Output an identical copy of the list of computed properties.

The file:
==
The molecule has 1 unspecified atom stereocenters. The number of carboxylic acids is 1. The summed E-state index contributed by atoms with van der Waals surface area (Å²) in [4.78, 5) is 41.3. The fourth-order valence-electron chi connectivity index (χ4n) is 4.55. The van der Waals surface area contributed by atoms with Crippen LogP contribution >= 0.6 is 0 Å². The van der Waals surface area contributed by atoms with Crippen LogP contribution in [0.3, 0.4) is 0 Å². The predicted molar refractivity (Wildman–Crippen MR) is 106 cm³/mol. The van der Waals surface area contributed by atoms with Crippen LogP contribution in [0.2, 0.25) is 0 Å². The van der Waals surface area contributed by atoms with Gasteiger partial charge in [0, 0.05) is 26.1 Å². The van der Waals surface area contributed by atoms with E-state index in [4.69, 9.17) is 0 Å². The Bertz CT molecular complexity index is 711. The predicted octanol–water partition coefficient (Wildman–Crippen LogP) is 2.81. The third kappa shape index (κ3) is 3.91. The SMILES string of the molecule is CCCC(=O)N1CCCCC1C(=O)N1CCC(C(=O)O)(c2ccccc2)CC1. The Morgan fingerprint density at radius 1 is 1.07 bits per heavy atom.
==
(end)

The molecule has 1 unspecified atom stereocenters. The number of carboxylic acids is 1. The summed E-state index contributed by atoms with van der Waals surface area (Å²) in [4.78, 5) is 41.3. The fourth-order valence-electron chi connectivity index (χ4n) is 4.55. The van der Waals surface area contributed by atoms with Crippen LogP contribution >= 0.6 is 0 Å². The van der Waals surface area contributed by atoms with Crippen LogP contribution in [0.3, 0.4) is 0 Å². The predicted molar refractivity (Wildman–Crippen MR) is 106 cm³/mol. The van der Waals surface area contributed by atoms with Crippen LogP contribution in [0.2, 0.25) is 0 Å². The van der Waals surface area contributed by atoms with Gasteiger partial charge in [0, 0.05) is 26.1 Å². The van der Waals surface area contributed by atoms with E-state index in [4.69, 9.17) is 0 Å². The Bertz CT molecular complexity index is 711. The predicted octanol–water partition coefficient (Wildman–Crippen LogP) is 2.81. The third kappa shape index (κ3) is 3.91. The SMILES string of the molecule is CCCC(=O)N1CCCCC1C(=O)N1CCC(C(=O)O)(c2ccccc2)CC1. The Morgan fingerprint density at radius 1 is 1.07 bits per heavy atom.